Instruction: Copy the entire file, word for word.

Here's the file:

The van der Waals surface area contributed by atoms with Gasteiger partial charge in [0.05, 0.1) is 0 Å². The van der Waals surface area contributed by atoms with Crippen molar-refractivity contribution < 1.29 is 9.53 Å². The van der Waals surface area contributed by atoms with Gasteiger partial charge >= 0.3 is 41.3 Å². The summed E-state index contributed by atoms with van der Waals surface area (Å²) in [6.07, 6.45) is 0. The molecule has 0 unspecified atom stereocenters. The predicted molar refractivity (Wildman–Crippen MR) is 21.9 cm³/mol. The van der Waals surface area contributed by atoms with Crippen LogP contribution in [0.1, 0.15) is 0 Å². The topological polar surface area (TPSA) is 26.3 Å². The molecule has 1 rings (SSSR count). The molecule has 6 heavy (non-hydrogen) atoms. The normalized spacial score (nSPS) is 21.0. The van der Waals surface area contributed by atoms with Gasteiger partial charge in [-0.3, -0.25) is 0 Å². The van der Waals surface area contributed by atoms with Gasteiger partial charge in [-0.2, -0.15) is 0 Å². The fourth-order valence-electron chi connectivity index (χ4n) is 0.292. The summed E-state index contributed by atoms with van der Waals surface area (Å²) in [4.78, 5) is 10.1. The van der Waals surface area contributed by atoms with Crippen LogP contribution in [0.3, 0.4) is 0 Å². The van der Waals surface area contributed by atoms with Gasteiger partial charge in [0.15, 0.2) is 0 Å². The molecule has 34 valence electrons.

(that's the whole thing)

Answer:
The van der Waals surface area contributed by atoms with Gasteiger partial charge in [0.05, 0.1) is 0 Å². The van der Waals surface area contributed by atoms with Crippen molar-refractivity contribution < 1.29 is 9.53 Å². The van der Waals surface area contributed by atoms with Gasteiger partial charge >= 0.3 is 41.3 Å². The summed E-state index contributed by atoms with van der Waals surface area (Å²) in [6.07, 6.45) is 0. The molecule has 0 unspecified atom stereocenters. The predicted molar refractivity (Wildman–Crippen MR) is 21.9 cm³/mol. The van der Waals surface area contributed by atoms with Crippen LogP contribution in [0.1, 0.15) is 0 Å². The topological polar surface area (TPSA) is 26.3 Å². The molecule has 1 rings (SSSR count). The molecule has 6 heavy (non-hydrogen) atoms. The normalized spacial score (nSPS) is 21.0. The van der Waals surface area contributed by atoms with Gasteiger partial charge in [-0.3, -0.25) is 0 Å². The van der Waals surface area contributed by atoms with Gasteiger partial charge in [-0.2, -0.15) is 0 Å². The fourth-order valence-electron chi connectivity index (χ4n) is 0.292. The summed E-state index contributed by atoms with van der Waals surface area (Å²) in [4.78, 5) is 10.1. The van der Waals surface area contributed by atoms with Crippen LogP contribution in [0.3, 0.4) is 0 Å². The van der Waals surface area contributed by atoms with Gasteiger partial charge in [0.15, 0.2) is 0 Å². The molecule has 34 valence electrons.